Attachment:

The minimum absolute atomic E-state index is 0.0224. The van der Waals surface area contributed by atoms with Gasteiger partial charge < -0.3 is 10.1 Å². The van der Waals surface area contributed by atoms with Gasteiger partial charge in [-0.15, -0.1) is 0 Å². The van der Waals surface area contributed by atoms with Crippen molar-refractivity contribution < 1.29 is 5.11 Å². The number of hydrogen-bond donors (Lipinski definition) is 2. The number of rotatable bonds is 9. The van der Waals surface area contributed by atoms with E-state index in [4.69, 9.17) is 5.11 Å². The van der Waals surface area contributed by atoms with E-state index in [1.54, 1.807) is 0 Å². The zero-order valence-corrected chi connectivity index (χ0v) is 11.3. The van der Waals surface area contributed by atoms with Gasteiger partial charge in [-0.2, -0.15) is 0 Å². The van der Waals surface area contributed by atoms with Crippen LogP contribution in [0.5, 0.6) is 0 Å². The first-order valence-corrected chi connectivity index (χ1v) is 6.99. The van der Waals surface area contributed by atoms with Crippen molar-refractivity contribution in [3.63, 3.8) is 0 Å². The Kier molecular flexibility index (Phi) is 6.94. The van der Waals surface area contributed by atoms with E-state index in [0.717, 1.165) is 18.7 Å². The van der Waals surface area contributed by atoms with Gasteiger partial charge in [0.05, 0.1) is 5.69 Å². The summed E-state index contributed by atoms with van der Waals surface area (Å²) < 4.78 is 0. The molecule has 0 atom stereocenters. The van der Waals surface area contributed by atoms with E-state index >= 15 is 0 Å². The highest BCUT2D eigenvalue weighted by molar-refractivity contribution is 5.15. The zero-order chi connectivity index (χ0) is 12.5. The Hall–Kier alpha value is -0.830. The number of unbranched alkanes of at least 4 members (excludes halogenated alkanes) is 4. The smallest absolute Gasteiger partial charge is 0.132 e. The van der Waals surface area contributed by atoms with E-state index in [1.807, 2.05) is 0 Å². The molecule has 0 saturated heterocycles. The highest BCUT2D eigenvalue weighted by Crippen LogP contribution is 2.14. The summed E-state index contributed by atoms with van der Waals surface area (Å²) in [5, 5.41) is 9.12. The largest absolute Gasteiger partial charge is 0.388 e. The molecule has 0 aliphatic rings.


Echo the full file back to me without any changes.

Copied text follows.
The minimum absolute atomic E-state index is 0.0224. The van der Waals surface area contributed by atoms with Gasteiger partial charge < -0.3 is 10.1 Å². The van der Waals surface area contributed by atoms with Gasteiger partial charge in [-0.15, -0.1) is 0 Å². The van der Waals surface area contributed by atoms with Crippen molar-refractivity contribution < 1.29 is 5.11 Å². The number of hydrogen-bond donors (Lipinski definition) is 2. The number of rotatable bonds is 9. The van der Waals surface area contributed by atoms with E-state index in [4.69, 9.17) is 5.11 Å². The van der Waals surface area contributed by atoms with E-state index in [1.54, 1.807) is 0 Å². The zero-order valence-corrected chi connectivity index (χ0v) is 11.3. The van der Waals surface area contributed by atoms with Gasteiger partial charge in [-0.2, -0.15) is 0 Å². The van der Waals surface area contributed by atoms with Crippen LogP contribution in [0.5, 0.6) is 0 Å². The first-order valence-corrected chi connectivity index (χ1v) is 6.99. The van der Waals surface area contributed by atoms with Crippen molar-refractivity contribution in [3.63, 3.8) is 0 Å². The Kier molecular flexibility index (Phi) is 6.94. The van der Waals surface area contributed by atoms with E-state index in [0.717, 1.165) is 18.7 Å². The van der Waals surface area contributed by atoms with Gasteiger partial charge in [0.05, 0.1) is 5.69 Å². The summed E-state index contributed by atoms with van der Waals surface area (Å²) < 4.78 is 0. The molecule has 0 atom stereocenters. The van der Waals surface area contributed by atoms with E-state index >= 15 is 0 Å². The highest BCUT2D eigenvalue weighted by molar-refractivity contribution is 5.15. The zero-order chi connectivity index (χ0) is 12.5. The Hall–Kier alpha value is -0.830. The number of unbranched alkanes of at least 4 members (excludes halogenated alkanes) is 4. The smallest absolute Gasteiger partial charge is 0.132 e. The van der Waals surface area contributed by atoms with E-state index in [1.807, 2.05) is 0 Å². The molecule has 0 saturated heterocycles. The highest BCUT2D eigenvalue weighted by Crippen LogP contribution is 2.14. The summed E-state index contributed by atoms with van der Waals surface area (Å²) in [5, 5.41) is 9.12. The largest absolute Gasteiger partial charge is 0.388 e. The molecule has 0 aliphatic rings.